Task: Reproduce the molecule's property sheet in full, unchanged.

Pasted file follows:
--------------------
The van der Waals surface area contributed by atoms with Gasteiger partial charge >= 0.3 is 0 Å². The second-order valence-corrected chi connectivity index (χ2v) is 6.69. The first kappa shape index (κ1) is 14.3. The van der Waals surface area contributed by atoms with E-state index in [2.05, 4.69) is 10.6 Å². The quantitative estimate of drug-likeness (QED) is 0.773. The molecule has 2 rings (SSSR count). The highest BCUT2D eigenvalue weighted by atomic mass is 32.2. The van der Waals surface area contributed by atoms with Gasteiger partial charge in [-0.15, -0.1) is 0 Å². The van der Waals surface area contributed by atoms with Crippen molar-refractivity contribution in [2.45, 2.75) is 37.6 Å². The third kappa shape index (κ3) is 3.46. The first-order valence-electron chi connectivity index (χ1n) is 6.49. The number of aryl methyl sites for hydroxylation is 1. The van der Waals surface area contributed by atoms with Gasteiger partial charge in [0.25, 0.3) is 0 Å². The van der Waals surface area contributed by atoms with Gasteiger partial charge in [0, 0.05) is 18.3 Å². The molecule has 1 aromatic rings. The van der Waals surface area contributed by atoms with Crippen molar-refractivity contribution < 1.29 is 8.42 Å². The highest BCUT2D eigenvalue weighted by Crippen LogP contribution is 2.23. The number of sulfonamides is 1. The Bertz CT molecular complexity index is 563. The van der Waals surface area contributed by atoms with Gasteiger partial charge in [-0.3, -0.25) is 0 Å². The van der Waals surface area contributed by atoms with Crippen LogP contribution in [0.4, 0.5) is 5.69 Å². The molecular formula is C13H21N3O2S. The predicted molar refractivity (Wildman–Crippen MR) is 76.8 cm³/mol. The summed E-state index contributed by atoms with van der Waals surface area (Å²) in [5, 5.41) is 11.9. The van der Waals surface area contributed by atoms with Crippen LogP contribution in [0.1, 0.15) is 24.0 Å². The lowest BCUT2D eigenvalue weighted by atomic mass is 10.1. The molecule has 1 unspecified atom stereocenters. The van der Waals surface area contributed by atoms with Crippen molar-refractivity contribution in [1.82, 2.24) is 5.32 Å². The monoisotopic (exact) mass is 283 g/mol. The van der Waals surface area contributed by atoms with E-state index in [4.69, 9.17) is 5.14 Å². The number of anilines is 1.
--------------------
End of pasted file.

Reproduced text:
The van der Waals surface area contributed by atoms with Gasteiger partial charge >= 0.3 is 0 Å². The second-order valence-corrected chi connectivity index (χ2v) is 6.69. The first kappa shape index (κ1) is 14.3. The van der Waals surface area contributed by atoms with E-state index in [2.05, 4.69) is 10.6 Å². The quantitative estimate of drug-likeness (QED) is 0.773. The molecule has 2 rings (SSSR count). The highest BCUT2D eigenvalue weighted by atomic mass is 32.2. The van der Waals surface area contributed by atoms with Gasteiger partial charge in [-0.15, -0.1) is 0 Å². The van der Waals surface area contributed by atoms with Crippen molar-refractivity contribution in [2.45, 2.75) is 37.6 Å². The third kappa shape index (κ3) is 3.46. The first-order valence-electron chi connectivity index (χ1n) is 6.49. The number of aryl methyl sites for hydroxylation is 1. The van der Waals surface area contributed by atoms with Gasteiger partial charge in [0.25, 0.3) is 0 Å². The van der Waals surface area contributed by atoms with Gasteiger partial charge in [0, 0.05) is 18.3 Å². The molecule has 1 aromatic rings. The van der Waals surface area contributed by atoms with Crippen molar-refractivity contribution < 1.29 is 8.42 Å². The highest BCUT2D eigenvalue weighted by Crippen LogP contribution is 2.23. The number of sulfonamides is 1. The Bertz CT molecular complexity index is 563. The van der Waals surface area contributed by atoms with Gasteiger partial charge in [-0.3, -0.25) is 0 Å². The van der Waals surface area contributed by atoms with Crippen LogP contribution in [0.4, 0.5) is 5.69 Å². The molecular formula is C13H21N3O2S. The predicted molar refractivity (Wildman–Crippen MR) is 76.8 cm³/mol. The summed E-state index contributed by atoms with van der Waals surface area (Å²) in [5, 5.41) is 11.9. The van der Waals surface area contributed by atoms with Crippen LogP contribution in [0.1, 0.15) is 24.0 Å². The lowest BCUT2D eigenvalue weighted by atomic mass is 10.1. The molecule has 1 unspecified atom stereocenters. The van der Waals surface area contributed by atoms with Crippen molar-refractivity contribution in [1.82, 2.24) is 5.32 Å². The monoisotopic (exact) mass is 283 g/mol. The van der Waals surface area contributed by atoms with E-state index in [4.69, 9.17) is 5.14 Å². The number of anilines is 1.